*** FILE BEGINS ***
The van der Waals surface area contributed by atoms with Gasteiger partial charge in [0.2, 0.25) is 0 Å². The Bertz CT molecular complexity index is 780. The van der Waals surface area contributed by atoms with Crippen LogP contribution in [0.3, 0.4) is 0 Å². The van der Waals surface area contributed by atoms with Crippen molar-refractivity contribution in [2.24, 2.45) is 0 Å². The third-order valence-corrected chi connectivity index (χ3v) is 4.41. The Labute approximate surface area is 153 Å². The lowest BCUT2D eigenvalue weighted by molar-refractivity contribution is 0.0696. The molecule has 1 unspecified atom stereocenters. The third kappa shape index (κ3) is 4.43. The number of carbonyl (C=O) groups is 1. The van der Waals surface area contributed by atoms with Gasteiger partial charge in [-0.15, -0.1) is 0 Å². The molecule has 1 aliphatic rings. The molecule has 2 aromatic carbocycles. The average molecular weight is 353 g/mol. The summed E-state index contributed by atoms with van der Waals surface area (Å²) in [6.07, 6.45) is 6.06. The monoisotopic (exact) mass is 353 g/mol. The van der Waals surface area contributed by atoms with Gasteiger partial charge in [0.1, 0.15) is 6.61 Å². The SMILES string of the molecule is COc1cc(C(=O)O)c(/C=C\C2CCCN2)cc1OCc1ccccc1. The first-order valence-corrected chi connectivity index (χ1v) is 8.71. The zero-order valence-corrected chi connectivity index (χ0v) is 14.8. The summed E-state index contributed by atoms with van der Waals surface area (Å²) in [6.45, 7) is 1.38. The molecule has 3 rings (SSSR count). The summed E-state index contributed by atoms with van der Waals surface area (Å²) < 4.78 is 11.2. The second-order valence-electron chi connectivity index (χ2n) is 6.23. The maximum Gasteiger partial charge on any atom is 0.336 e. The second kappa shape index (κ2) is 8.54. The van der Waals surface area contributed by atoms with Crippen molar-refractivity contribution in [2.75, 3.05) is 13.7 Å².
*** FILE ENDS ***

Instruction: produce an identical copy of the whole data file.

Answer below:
The van der Waals surface area contributed by atoms with Gasteiger partial charge in [0.2, 0.25) is 0 Å². The Bertz CT molecular complexity index is 780. The van der Waals surface area contributed by atoms with Crippen LogP contribution in [0.3, 0.4) is 0 Å². The van der Waals surface area contributed by atoms with Crippen molar-refractivity contribution in [2.24, 2.45) is 0 Å². The third-order valence-corrected chi connectivity index (χ3v) is 4.41. The Labute approximate surface area is 153 Å². The lowest BCUT2D eigenvalue weighted by molar-refractivity contribution is 0.0696. The molecule has 1 unspecified atom stereocenters. The third kappa shape index (κ3) is 4.43. The number of carbonyl (C=O) groups is 1. The van der Waals surface area contributed by atoms with Gasteiger partial charge in [-0.15, -0.1) is 0 Å². The molecule has 1 aliphatic rings. The molecule has 2 aromatic carbocycles. The average molecular weight is 353 g/mol. The summed E-state index contributed by atoms with van der Waals surface area (Å²) in [6.07, 6.45) is 6.06. The monoisotopic (exact) mass is 353 g/mol. The van der Waals surface area contributed by atoms with Gasteiger partial charge in [0.1, 0.15) is 6.61 Å². The SMILES string of the molecule is COc1cc(C(=O)O)c(/C=C\C2CCCN2)cc1OCc1ccccc1. The first-order valence-corrected chi connectivity index (χ1v) is 8.71. The zero-order valence-corrected chi connectivity index (χ0v) is 14.8. The summed E-state index contributed by atoms with van der Waals surface area (Å²) in [6.45, 7) is 1.38. The molecule has 3 rings (SSSR count). The summed E-state index contributed by atoms with van der Waals surface area (Å²) < 4.78 is 11.2. The second-order valence-electron chi connectivity index (χ2n) is 6.23. The maximum Gasteiger partial charge on any atom is 0.336 e. The second kappa shape index (κ2) is 8.54. The van der Waals surface area contributed by atoms with Crippen molar-refractivity contribution in [2.75, 3.05) is 13.7 Å².